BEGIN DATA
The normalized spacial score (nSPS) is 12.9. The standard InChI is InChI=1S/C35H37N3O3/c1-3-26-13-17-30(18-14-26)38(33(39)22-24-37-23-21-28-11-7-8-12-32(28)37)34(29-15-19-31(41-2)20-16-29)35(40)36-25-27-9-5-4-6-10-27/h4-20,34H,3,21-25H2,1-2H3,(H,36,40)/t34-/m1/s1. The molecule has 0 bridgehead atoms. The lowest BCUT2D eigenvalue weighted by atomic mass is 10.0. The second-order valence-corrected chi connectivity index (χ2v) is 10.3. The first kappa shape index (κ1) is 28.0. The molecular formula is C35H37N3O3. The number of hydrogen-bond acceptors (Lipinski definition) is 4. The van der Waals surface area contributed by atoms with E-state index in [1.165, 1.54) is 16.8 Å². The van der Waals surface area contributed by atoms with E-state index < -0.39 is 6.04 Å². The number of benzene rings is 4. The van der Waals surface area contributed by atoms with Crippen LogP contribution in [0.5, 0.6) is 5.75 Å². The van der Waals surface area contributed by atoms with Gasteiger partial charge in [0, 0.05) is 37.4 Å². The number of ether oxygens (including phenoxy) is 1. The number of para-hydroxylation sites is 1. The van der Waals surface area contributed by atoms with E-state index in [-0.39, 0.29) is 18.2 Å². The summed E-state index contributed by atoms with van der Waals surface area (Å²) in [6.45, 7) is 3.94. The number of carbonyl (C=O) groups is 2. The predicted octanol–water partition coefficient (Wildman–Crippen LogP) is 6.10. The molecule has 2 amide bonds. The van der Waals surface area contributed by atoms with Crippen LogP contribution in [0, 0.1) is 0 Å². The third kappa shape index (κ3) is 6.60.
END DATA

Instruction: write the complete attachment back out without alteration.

The normalized spacial score (nSPS) is 12.9. The standard InChI is InChI=1S/C35H37N3O3/c1-3-26-13-17-30(18-14-26)38(33(39)22-24-37-23-21-28-11-7-8-12-32(28)37)34(29-15-19-31(41-2)20-16-29)35(40)36-25-27-9-5-4-6-10-27/h4-20,34H,3,21-25H2,1-2H3,(H,36,40)/t34-/m1/s1. The molecule has 0 bridgehead atoms. The lowest BCUT2D eigenvalue weighted by atomic mass is 10.0. The second-order valence-corrected chi connectivity index (χ2v) is 10.3. The first kappa shape index (κ1) is 28.0. The molecular formula is C35H37N3O3. The number of hydrogen-bond acceptors (Lipinski definition) is 4. The van der Waals surface area contributed by atoms with E-state index in [1.165, 1.54) is 16.8 Å². The van der Waals surface area contributed by atoms with E-state index < -0.39 is 6.04 Å². The number of benzene rings is 4. The van der Waals surface area contributed by atoms with Crippen LogP contribution in [0.5, 0.6) is 5.75 Å². The van der Waals surface area contributed by atoms with Gasteiger partial charge in [0, 0.05) is 37.4 Å². The number of ether oxygens (including phenoxy) is 1. The number of para-hydroxylation sites is 1. The van der Waals surface area contributed by atoms with E-state index in [-0.39, 0.29) is 18.2 Å². The summed E-state index contributed by atoms with van der Waals surface area (Å²) in [6.45, 7) is 3.94. The number of carbonyl (C=O) groups is 2. The predicted octanol–water partition coefficient (Wildman–Crippen LogP) is 6.10. The molecule has 2 amide bonds. The van der Waals surface area contributed by atoms with Crippen LogP contribution in [0, 0.1) is 0 Å². The third kappa shape index (κ3) is 6.60.